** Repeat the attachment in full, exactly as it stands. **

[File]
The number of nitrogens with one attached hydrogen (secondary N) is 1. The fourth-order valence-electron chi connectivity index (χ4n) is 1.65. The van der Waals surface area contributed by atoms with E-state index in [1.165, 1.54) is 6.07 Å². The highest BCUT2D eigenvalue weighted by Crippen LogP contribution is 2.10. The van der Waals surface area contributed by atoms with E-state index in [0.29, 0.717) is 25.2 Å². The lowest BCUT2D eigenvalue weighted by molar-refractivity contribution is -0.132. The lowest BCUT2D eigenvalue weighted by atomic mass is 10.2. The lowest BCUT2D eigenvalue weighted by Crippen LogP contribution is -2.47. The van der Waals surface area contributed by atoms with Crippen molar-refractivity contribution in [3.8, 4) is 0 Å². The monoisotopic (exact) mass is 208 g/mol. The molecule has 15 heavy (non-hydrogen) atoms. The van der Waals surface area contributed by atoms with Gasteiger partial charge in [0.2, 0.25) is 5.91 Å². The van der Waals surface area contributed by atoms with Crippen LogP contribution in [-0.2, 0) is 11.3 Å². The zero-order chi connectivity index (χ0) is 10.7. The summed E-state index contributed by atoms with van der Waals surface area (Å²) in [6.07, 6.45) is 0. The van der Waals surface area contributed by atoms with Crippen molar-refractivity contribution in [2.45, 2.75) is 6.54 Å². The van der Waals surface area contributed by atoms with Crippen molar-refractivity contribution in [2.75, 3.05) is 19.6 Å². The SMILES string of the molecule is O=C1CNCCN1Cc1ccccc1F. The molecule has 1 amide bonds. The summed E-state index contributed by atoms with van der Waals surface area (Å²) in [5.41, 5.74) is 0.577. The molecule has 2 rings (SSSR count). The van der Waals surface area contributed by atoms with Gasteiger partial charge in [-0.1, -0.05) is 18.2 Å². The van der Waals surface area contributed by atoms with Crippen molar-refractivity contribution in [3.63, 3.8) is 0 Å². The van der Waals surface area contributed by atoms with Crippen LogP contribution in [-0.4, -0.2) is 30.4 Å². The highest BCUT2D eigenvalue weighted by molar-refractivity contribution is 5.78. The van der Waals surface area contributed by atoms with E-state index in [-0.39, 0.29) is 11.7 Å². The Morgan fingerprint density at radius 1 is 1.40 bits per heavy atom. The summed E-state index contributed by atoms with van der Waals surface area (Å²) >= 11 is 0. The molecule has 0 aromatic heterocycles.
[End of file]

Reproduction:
The number of nitrogens with one attached hydrogen (secondary N) is 1. The fourth-order valence-electron chi connectivity index (χ4n) is 1.65. The van der Waals surface area contributed by atoms with E-state index in [1.165, 1.54) is 6.07 Å². The highest BCUT2D eigenvalue weighted by Crippen LogP contribution is 2.10. The van der Waals surface area contributed by atoms with E-state index in [0.29, 0.717) is 25.2 Å². The lowest BCUT2D eigenvalue weighted by molar-refractivity contribution is -0.132. The lowest BCUT2D eigenvalue weighted by atomic mass is 10.2. The lowest BCUT2D eigenvalue weighted by Crippen LogP contribution is -2.47. The van der Waals surface area contributed by atoms with Crippen molar-refractivity contribution in [3.8, 4) is 0 Å². The monoisotopic (exact) mass is 208 g/mol. The molecule has 15 heavy (non-hydrogen) atoms. The van der Waals surface area contributed by atoms with Gasteiger partial charge in [0.2, 0.25) is 5.91 Å². The van der Waals surface area contributed by atoms with Crippen LogP contribution in [-0.2, 0) is 11.3 Å². The zero-order chi connectivity index (χ0) is 10.7. The summed E-state index contributed by atoms with van der Waals surface area (Å²) in [6.07, 6.45) is 0. The van der Waals surface area contributed by atoms with Crippen molar-refractivity contribution in [2.45, 2.75) is 6.54 Å². The van der Waals surface area contributed by atoms with Crippen molar-refractivity contribution in [2.75, 3.05) is 19.6 Å². The SMILES string of the molecule is O=C1CNCCN1Cc1ccccc1F. The molecule has 1 amide bonds. The summed E-state index contributed by atoms with van der Waals surface area (Å²) in [5.41, 5.74) is 0.577. The molecule has 2 rings (SSSR count). The van der Waals surface area contributed by atoms with Gasteiger partial charge in [-0.1, -0.05) is 18.2 Å². The van der Waals surface area contributed by atoms with Crippen molar-refractivity contribution in [3.63, 3.8) is 0 Å². The van der Waals surface area contributed by atoms with Crippen LogP contribution in [-0.4, -0.2) is 30.4 Å². The highest BCUT2D eigenvalue weighted by molar-refractivity contribution is 5.78. The van der Waals surface area contributed by atoms with E-state index in [-0.39, 0.29) is 11.7 Å². The Morgan fingerprint density at radius 1 is 1.40 bits per heavy atom. The summed E-state index contributed by atoms with van der Waals surface area (Å²) >= 11 is 0. The molecule has 0 aromatic heterocycles.